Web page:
26. Oxygen Set-up.
27. Blood Transfusion Set-up.
28. Epinephrine.


Areas that can hold dog fighting pits:
– an abandoned house
– a vacant garage
– an isolated warehouse
– a commercial or residential basement
– a secluded park
– a farmhouse or barn

If you suspect dog fighting, don’t hesitate to call authorities!

…back to top…


 

Chained Dogs

*information courtesy and copyright of unchainyourdog.org


Guard Dog, from Patrick McDonnell’s comic strip, Mutts

Life for a Chained Dog
Dogs can survive on just food and water. But to be happy, dogs need exercise and daily love and attention from their guardian. There is no worse punishment for a dog than keeping him permanently chained for hours, day after day. Dogs are highly social, and are pack animals. Dogs chained for long periods of time tend to become anxious, aggressive, neurotic, territorial, and dangerous.

Imagine being chained to a tree year after year, day after day, hour after hour. You watch the back door hoping someone will come out to play with you. No one ever does. You long to run and stretch your legs, but all you can do is pace back and forth over your small patch of packed dirt. Sometimes you get tangled up in your chain. You shiver in the winter cold and pant in the hot summer sun. Fleas biting your skin are a constant torture. Eventually, you stop barking for attention.

You have given up hope.

Humans have many of ways to entertain themselves: movies, video games, shopping, television…Your dog only has YOU. Your dog is depending on you to make his life either a good one or a terrible one. His fate is in your hands. If you cannot give your dog a happy life, should you even have a dog?

Are you concerned about a chained dog in someone else’s yard? There are many things you can do to improve that dog’s life!

The first thing to do is get acquainted with the dog’s owners.
Bring a friend with you for safety reasons, and knock on the door. It is very important to be nice, friendly, and respectful to the dog’s owners. Offer a sack of dog treats as an ice-breaker.

Remember to stress that anything you offer is free. People love free stuff! Start out by politely introducing yourself.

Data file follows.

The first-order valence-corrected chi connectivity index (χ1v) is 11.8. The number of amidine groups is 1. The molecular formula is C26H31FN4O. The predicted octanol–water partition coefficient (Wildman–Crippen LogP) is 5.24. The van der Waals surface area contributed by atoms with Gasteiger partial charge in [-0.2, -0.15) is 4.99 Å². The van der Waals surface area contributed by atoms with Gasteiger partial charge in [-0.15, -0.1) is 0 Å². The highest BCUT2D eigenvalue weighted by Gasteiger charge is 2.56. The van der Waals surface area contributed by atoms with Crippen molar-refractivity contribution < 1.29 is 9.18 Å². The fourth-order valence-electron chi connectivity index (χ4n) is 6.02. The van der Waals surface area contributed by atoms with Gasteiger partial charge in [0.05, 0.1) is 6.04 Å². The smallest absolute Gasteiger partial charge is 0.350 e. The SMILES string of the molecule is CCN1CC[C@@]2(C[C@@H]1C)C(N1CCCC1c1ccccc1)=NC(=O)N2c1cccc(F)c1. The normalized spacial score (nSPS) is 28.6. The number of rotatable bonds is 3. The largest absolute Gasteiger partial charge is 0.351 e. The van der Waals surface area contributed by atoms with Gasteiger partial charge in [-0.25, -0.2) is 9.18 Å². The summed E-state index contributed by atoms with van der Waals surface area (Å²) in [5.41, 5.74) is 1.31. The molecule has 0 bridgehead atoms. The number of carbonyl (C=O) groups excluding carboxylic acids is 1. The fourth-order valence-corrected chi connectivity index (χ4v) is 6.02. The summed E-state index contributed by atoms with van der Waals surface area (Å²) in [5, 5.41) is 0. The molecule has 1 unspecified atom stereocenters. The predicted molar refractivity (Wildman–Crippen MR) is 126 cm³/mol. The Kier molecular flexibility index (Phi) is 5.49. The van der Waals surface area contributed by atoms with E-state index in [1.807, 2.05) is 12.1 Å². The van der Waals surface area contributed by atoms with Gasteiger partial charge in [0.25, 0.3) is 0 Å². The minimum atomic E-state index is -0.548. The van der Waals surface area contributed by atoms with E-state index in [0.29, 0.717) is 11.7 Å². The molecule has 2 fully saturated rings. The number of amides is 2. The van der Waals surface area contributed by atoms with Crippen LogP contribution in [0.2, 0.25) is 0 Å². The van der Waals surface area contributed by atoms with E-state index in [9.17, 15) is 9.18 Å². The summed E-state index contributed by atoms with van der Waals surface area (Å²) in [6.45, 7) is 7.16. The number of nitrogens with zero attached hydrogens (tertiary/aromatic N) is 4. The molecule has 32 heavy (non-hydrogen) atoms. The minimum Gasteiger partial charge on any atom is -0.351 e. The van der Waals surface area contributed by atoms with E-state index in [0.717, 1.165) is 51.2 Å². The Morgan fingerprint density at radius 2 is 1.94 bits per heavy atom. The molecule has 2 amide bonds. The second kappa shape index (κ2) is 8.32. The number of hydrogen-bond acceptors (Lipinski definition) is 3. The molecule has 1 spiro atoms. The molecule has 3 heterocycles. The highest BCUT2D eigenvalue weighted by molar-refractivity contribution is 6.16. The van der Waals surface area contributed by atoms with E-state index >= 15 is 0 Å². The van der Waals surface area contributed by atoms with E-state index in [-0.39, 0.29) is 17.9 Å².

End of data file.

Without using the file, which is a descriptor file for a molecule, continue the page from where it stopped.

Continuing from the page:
Things to say:

  • I am a volunteer with the humane society and I came by to offer you some free resources for your dog (even if you are not a member of a specific humane society, most people recognize the term “humane society volunteer” as someone who cares about animals.)
  • I live in the area and saw your dog in the backyard. I have an extra doghouse I’d be happy to bring over. Is that OK?
  • I noticed your dog lives on a chain. I’m sure he would love the chance to exercise. Could I come by a few times a week to walk your dog?
  • I love shepherds. My shepherd died and I really miss him. Can I go back and meet your dog? What’s his name?
  • I have a friend who owns a fencing company, and I can probably get some fencing materials donated if you would like a fence for your dog.

If the owner seems receptive, ask if you can go with the owner to meet the dog. Ask the dog’s name. This will give you an opportunity to get to know the dog and the owner, and to learn why the dog is on a chain. Sometimes you can help solve the problem. For instance, if the dog is chained so it won’t breed with another dog, investigate low-cost sterilization for the dog (people in Little Rock can contact CARE to find about about free and low-cost sterilization.)

If the dog is chained because he is a fence-jumper, offer to put up fence extensions, put the dog on a trolley or tie-out, or to put up an electric fence or hotwire. If the dog is chained because the owners never really wanted the animal in the first place, offer to find the dog another home.

Bring along materials for the owners to read, too.

Be Constructive, Not Critical
If the dog is too thin, infested with parasites, matted, etc–DON’T be critical of the dog’s owner. You don’t want to make him mad! Just say, “I’ve got some extra flea treatment at home I can bring over to put on Boss” or “I think Boss would look better with a few more pounds on him. How about if I bring over a free case of dog food for you?” or “I like grooming dogs. Could I come over sometime and get these mats out of Boss’s hair?”

Once you have met the owner, try to keep up a good relationship. Leave dog treats and toys on their porch. Stop by to check on the dog. Offer to take the dog on walks and to the vet.

Eventually, the owner may let you have the dog. Although some chained dogs are aggressive, others make perfectly good pets with some love and training. If the dog is relinquished to you, you can now place the dog into a good home. Sometimes a dog owner will sell the chained dog to you. Offer to buy the dog only if you think the owner won’t go right out and get another one.